By NEIL RIDDELL
The potential closure of small rural schools will be back on the agenda later this year, with as many as seven primary departments possibly under threat, after further details of the SIC’s controversial Blueprint for Education were revealed this week.
Councillors agreed to a set of broad principles designed to “take forward education in Shetland over the next 10 years within budget” and aimed at streamlining its network of 33 schools at yesterday morning’s special meeting of the services committee in Lerwick Town Hall.
The next stage will be the drawing up of action plans in five key areas. Those are: early years; primary; secondary, further and higher; additional support needs; and internal management. They will each be considered on a step-by-step basis, taking into consideration a raft of new Scottish government policies which have to be complied with along with local factors.
Head of schools Helen Budge confirmed that guidelines on primary schools stating that “consideration will be given to amalgamation and consolidation of schools with long-term pupil roll projections of fewer than 20 pupils” meant several small rural primaries in Shetland would have to be looked at as the education department seeks to balance the books.
That means another layer of consultation will have to be undertaken with individual schools before any recommendation to councillors for closure, or otherwise. The tiny primary department at Fetlar looks set to close anyway as both of its existing pupils will have left by summer 2010, but others which fall into the category of having a projected roll below 20 are Burravoe, Cullivoe, North Roe, Ollaberry, Sandness, Urafirth and Uyeasound.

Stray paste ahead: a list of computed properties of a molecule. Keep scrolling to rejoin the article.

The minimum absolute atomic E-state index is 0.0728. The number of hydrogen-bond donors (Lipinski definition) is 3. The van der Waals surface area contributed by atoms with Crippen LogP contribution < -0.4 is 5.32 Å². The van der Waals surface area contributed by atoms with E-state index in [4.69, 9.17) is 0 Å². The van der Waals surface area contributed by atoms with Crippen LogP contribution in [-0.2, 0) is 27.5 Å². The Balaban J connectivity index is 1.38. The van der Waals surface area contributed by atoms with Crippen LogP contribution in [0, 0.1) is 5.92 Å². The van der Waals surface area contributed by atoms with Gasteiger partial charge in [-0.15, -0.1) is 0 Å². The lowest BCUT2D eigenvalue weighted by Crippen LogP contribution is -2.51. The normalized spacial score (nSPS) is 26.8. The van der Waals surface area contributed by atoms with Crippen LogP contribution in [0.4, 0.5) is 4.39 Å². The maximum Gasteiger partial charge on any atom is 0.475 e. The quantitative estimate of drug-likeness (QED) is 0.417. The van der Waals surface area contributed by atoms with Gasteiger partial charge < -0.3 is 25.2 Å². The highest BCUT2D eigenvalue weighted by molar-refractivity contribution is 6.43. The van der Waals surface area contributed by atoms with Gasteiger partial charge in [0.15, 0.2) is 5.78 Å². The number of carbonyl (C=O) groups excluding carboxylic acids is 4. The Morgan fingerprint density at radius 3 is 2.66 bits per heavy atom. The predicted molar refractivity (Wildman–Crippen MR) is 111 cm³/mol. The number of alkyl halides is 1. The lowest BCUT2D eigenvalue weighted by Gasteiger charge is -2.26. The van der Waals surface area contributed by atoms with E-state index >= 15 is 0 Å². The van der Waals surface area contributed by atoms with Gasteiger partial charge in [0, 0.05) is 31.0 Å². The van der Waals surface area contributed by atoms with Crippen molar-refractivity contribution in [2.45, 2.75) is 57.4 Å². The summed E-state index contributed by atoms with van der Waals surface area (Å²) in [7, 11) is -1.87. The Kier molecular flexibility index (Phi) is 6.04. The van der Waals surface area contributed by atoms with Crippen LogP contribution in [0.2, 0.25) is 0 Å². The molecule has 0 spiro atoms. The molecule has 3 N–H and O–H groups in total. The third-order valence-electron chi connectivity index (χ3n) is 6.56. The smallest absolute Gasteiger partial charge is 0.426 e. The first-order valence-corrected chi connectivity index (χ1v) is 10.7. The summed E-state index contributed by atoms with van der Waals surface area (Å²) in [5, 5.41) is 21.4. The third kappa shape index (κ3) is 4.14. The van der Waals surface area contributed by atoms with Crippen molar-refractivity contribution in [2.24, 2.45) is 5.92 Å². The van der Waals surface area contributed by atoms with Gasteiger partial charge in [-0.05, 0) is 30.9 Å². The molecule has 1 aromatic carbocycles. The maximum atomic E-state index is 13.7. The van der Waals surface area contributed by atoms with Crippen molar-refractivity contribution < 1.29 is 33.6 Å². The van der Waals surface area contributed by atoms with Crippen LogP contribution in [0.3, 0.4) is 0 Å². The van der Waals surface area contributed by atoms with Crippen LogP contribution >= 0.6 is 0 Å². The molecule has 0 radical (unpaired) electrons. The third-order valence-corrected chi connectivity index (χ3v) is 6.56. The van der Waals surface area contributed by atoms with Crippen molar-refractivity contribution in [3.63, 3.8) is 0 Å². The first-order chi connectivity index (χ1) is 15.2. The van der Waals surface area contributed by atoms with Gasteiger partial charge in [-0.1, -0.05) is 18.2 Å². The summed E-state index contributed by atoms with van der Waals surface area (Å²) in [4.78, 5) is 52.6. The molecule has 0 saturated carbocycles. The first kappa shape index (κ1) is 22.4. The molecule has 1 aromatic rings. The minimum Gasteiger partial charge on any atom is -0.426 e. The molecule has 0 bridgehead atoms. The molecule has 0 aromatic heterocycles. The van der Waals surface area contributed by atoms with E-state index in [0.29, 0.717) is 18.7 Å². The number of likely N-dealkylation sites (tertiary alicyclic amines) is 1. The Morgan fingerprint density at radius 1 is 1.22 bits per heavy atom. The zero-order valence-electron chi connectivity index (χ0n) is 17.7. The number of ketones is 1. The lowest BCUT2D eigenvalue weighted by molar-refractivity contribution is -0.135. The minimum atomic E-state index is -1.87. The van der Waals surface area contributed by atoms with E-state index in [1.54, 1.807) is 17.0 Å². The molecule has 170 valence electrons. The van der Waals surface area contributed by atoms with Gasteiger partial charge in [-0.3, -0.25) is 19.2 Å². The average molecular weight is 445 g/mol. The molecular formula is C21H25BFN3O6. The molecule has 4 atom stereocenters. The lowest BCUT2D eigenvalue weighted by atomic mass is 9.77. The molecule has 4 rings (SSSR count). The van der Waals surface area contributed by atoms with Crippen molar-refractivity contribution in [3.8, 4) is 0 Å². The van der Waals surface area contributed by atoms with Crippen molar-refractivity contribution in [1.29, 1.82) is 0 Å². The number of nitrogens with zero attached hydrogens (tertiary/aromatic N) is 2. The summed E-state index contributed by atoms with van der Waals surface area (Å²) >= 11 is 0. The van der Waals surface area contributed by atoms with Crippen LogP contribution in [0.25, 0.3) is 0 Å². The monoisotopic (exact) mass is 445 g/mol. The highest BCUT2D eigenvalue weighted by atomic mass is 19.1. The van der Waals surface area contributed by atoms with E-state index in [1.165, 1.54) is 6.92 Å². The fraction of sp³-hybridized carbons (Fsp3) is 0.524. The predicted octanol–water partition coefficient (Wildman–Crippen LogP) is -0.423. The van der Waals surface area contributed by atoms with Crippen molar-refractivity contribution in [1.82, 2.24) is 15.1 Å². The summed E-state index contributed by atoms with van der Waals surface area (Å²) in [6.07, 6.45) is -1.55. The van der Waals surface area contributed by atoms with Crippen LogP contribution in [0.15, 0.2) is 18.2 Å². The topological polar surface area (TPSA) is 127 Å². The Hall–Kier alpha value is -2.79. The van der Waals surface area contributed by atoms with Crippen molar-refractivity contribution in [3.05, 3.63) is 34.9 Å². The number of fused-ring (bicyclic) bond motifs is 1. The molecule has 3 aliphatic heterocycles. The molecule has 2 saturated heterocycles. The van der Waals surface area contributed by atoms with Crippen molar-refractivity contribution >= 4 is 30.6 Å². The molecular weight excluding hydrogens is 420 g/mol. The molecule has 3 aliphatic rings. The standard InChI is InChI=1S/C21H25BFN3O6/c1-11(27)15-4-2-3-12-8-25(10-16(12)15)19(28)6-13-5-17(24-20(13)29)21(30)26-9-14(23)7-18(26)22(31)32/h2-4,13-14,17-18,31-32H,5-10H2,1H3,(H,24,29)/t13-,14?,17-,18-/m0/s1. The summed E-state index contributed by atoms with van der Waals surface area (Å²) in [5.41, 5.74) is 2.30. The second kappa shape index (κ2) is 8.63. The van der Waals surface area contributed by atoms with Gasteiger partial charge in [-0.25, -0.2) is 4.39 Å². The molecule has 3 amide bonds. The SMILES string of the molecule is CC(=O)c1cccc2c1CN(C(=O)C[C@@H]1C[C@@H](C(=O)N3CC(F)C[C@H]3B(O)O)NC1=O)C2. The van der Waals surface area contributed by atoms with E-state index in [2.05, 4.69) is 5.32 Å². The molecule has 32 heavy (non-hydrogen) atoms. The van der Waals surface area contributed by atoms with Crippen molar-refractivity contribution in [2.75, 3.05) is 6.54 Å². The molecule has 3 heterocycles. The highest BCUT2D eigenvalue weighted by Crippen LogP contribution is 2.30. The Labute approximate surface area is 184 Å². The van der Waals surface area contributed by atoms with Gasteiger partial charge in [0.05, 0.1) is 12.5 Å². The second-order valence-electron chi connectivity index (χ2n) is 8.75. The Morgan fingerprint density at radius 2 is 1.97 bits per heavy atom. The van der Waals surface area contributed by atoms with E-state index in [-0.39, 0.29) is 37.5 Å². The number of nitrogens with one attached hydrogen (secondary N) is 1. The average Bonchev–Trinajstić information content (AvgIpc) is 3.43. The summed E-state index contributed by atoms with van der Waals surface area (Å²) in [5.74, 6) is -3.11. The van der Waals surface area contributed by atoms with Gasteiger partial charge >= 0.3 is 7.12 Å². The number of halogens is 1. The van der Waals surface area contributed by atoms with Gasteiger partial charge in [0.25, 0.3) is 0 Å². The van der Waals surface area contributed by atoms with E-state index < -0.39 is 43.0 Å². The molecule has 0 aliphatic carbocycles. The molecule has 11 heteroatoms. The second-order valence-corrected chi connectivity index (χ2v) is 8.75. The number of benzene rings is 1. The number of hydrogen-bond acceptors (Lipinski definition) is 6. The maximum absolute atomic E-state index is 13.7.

Because of new legislation in relation to nursery education, which will lead to an increase in the number of teaching hours for pre-school children from August 2010, that is the first area which will be looked at, followed by primary and then secondary education. More specific details are expected to be revealed when a timescale for the whole process is brought before the services committee on 12th March.
Ms Budge told the committee that the number of schools in Shetland had fallen from 50 to 33 since 1965 but that virtually all of the closures were completed by 1975 and data collected clearly shows that primary rolls have been “falling steadily for quite some time now”. She said there were five schools at which the falling pupil roll means a reduction in the number of staff will be going ahead which will make some savings, but the new legislation is likely to impose additional burdens in other areas. She conceded the findings of the blueprint were “quite broad, but at this stage they have to be”.
Education is the biggest drain on the council’s reserves, which it can no longer afford to continue raiding, and the attempt to identify a “blueprint” comes at a time when the number of children between the age of three and 16 is projected to fall by almost a quarter, from 3,910 to 3,047, in less than two decades’ time.